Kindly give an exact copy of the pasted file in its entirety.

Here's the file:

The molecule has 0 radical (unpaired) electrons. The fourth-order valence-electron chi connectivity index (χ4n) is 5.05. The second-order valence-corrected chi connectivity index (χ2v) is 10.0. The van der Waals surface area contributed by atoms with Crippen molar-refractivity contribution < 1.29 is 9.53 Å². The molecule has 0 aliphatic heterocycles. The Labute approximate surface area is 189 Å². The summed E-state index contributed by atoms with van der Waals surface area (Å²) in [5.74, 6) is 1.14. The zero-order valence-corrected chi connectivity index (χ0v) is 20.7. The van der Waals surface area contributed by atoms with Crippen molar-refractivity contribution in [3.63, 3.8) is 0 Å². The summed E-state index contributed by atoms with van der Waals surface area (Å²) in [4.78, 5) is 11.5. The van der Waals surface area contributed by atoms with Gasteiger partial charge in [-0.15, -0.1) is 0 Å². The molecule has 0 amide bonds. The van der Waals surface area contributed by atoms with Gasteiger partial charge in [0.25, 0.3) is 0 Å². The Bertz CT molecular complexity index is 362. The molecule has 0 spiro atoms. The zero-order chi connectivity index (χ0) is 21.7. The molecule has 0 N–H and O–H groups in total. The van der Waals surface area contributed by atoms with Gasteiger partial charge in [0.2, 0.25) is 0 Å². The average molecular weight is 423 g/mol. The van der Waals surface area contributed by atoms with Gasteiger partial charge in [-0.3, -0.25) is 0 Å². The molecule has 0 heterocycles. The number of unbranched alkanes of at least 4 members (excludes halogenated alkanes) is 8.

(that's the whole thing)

The molecule has 0 radical (unpaired) electrons. The fourth-order valence-electron chi connectivity index (χ4n) is 5.05. The second-order valence-corrected chi connectivity index (χ2v) is 10.0. The van der Waals surface area contributed by atoms with Crippen molar-refractivity contribution < 1.29 is 9.53 Å². The molecule has 0 aliphatic heterocycles. The Labute approximate surface area is 189 Å². The summed E-state index contributed by atoms with van der Waals surface area (Å²) in [5.74, 6) is 1.14. The zero-order valence-corrected chi connectivity index (χ0v) is 20.7. The van der Waals surface area contributed by atoms with Crippen molar-refractivity contribution in [3.63, 3.8) is 0 Å². The summed E-state index contributed by atoms with van der Waals surface area (Å²) in [4.78, 5) is 11.5. The van der Waals surface area contributed by atoms with Gasteiger partial charge in [-0.15, -0.1) is 0 Å². The molecule has 0 amide bonds. The van der Waals surface area contributed by atoms with Gasteiger partial charge in [0.25, 0.3) is 0 Å². The Bertz CT molecular complexity index is 362. The molecule has 0 spiro atoms. The zero-order chi connectivity index (χ0) is 21.7. The molecule has 0 N–H and O–H groups in total. The van der Waals surface area contributed by atoms with Gasteiger partial charge in [0.2, 0.25) is 0 Å². The average molecular weight is 423 g/mol. The van der Waals surface area contributed by atoms with Gasteiger partial charge in [-0.3, -0.25) is 0 Å². The molecule has 0 heterocycles. The number of unbranched alkanes of at least 4 members (excludes halogenated alkanes) is 8.